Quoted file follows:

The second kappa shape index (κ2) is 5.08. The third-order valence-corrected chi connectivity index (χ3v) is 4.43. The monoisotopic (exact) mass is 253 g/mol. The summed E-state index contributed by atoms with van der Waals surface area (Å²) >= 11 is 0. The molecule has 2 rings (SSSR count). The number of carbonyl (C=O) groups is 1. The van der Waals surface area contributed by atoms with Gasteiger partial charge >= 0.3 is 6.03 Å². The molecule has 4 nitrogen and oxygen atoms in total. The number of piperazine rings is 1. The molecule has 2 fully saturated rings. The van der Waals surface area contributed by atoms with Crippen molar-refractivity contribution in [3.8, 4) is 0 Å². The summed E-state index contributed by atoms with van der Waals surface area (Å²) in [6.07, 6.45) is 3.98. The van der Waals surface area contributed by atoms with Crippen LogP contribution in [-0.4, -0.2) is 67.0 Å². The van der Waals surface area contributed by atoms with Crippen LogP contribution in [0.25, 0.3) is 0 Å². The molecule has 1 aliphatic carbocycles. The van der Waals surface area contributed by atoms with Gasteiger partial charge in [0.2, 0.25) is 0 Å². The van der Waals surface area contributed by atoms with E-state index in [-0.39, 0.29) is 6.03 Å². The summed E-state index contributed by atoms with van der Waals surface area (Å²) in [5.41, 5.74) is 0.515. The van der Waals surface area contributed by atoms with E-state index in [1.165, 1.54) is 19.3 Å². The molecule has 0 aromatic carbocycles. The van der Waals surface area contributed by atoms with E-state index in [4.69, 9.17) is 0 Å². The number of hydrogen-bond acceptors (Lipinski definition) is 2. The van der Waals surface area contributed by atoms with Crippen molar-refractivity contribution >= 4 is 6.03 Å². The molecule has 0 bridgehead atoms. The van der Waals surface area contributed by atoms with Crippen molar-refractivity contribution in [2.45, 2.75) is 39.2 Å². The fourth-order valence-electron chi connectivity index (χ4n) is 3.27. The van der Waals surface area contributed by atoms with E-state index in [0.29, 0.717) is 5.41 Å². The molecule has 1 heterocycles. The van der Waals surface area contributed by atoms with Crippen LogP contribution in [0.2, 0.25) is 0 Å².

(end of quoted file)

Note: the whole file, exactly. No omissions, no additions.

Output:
The second kappa shape index (κ2) is 5.08. The third-order valence-corrected chi connectivity index (χ3v) is 4.43. The monoisotopic (exact) mass is 253 g/mol. The summed E-state index contributed by atoms with van der Waals surface area (Å²) >= 11 is 0. The molecule has 2 rings (SSSR count). The number of carbonyl (C=O) groups is 1. The van der Waals surface area contributed by atoms with Gasteiger partial charge >= 0.3 is 6.03 Å². The molecule has 4 nitrogen and oxygen atoms in total. The number of piperazine rings is 1. The molecule has 2 fully saturated rings. The van der Waals surface area contributed by atoms with Crippen molar-refractivity contribution in [3.8, 4) is 0 Å². The summed E-state index contributed by atoms with van der Waals surface area (Å²) in [6.07, 6.45) is 3.98. The van der Waals surface area contributed by atoms with Crippen LogP contribution in [-0.4, -0.2) is 67.0 Å². The van der Waals surface area contributed by atoms with Crippen LogP contribution in [0.25, 0.3) is 0 Å². The molecule has 1 aliphatic carbocycles. The van der Waals surface area contributed by atoms with Gasteiger partial charge in [0.2, 0.25) is 0 Å². The van der Waals surface area contributed by atoms with E-state index in [-0.39, 0.29) is 6.03 Å². The summed E-state index contributed by atoms with van der Waals surface area (Å²) in [5.41, 5.74) is 0.515. The van der Waals surface area contributed by atoms with E-state index in [1.165, 1.54) is 19.3 Å². The molecule has 0 aromatic carbocycles. The van der Waals surface area contributed by atoms with E-state index in [4.69, 9.17) is 0 Å². The number of hydrogen-bond acceptors (Lipinski definition) is 2. The van der Waals surface area contributed by atoms with Crippen molar-refractivity contribution >= 4 is 6.03 Å². The molecule has 0 bridgehead atoms. The van der Waals surface area contributed by atoms with Crippen molar-refractivity contribution in [2.45, 2.75) is 39.2 Å². The fourth-order valence-electron chi connectivity index (χ4n) is 3.27. The van der Waals surface area contributed by atoms with E-state index in [0.29, 0.717) is 5.41 Å². The molecule has 1 heterocycles. The van der Waals surface area contributed by atoms with Crippen LogP contribution in [0.2, 0.25) is 0 Å².